If you’ve seen a preview for The Vanishing of Ethan Carter, I won’t judge you if you had assumed this was the next big adventure game from a large, well-known studio. It’s not, however. This is a game developed by a small team of just eight people based out in Warsaw, Poland. – “The Astronauts” is what they call themselves. To be fair, they are an experienced group of game designers, with several members having been apart of “People Can Fly”; who previously worked on Painkiller, Bulletstorm and Gears of War: Judgement. What is incredible, though, are the production values of what is essentially a small independent game. It’s a testament to the passion of what is clearly a very talented team.
In The Vanishing of Ethan Carter, players take on the role of an occult-minded detective named Paul Prospero. Having received a disturbing letter from a young fan named Ethan Carter, Paul arrives to Ethan’s home of Red Creek Valley to uncover what exactly is going on. He’s not usually the kind of guy to jump at a case these days, but there was just something about Ethan’s message that he couldn’t ignore. Upon arriving, however, Paul quickly learns that things were far worse than he had imagined, when he stumbles upon a brutal murder and learns the boy has since vanished.
Above all else, and it is stated in the beginning of the game: “This game is a narrative experience that does not hold your hand.” It’s important to align expectations with this statement, and to enter with the understanding that this game is an evolution of what we’ve seen in other interactive narrative adventures such as Dear Esther and Gone Home. In my opinion, however, it steps beyond those games as it finds a balance between the immersion of environmental narrative and direct storytelling. It’s hard to talk about the story without spoilers, but I feel it’s important to clarify that this game is very heavy in metaphor, and not in a way that’s overly convoluted either. It’s so full of imagination, and ultimately achieves its goal in telling a remarkable story that addresses complex issues from the perspective of a child.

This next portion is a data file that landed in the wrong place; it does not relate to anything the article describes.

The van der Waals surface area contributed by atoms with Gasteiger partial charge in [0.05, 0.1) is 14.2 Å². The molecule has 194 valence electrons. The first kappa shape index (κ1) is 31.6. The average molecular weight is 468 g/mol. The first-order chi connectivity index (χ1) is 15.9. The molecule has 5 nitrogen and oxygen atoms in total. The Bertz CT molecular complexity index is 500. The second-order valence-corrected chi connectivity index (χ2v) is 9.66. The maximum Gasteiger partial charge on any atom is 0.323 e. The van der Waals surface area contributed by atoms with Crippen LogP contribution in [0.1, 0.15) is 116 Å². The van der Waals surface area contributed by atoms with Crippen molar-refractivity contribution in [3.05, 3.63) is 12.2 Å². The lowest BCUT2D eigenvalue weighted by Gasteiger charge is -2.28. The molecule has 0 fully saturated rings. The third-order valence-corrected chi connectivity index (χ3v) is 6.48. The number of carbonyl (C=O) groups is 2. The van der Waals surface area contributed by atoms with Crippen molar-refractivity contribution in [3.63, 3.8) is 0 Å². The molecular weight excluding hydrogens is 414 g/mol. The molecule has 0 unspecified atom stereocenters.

A major component in the design which makes this approach work so well is its living, breathing, open-world. As the disclaimer states, the game does not hold your hand, which means that there are no objective markers, maps, goals or anything of that sort to guide you. It’s all about organic exploration and learning what you can from the environment around you. The primary goal is to uncover a series of murders, but they can technically be discovered in any order. There are no restrictions on where you can go in the world, so you have the ability to travel wherever your instincts lead you. When you do discover a murder scene, the idea is to inspect everything you can, and restore certain elements of the environment to open what is essentially a window to the past. This is where Ethan Carter differs from similar titles as there is still plenty of direct-narrative to uncover too; providing regular validation for player assumptions.
In addition to pursuing the murder cases, the player can also uncover what is best-described as a manifestation of Ethan’s fictional writing. Personally, I would argue this was the most compelling part of the game as there are no direct answers; leaving the player to compare their surreal experiences with the metaphor-riddled notes left behind by Ethan. The problem with this approach, however, is that the interaction with the world is split solely between these two objectives. As a result, I found this discouraged additional exploration as you quickly learn there is nothing else to do once you discover two things, in what is assumed to be a core area of Red Creek Valley. In a way, I appreciate that it keeps the player moving forward, but the world is so immersive that I would’ve liked more ways to be involved with it.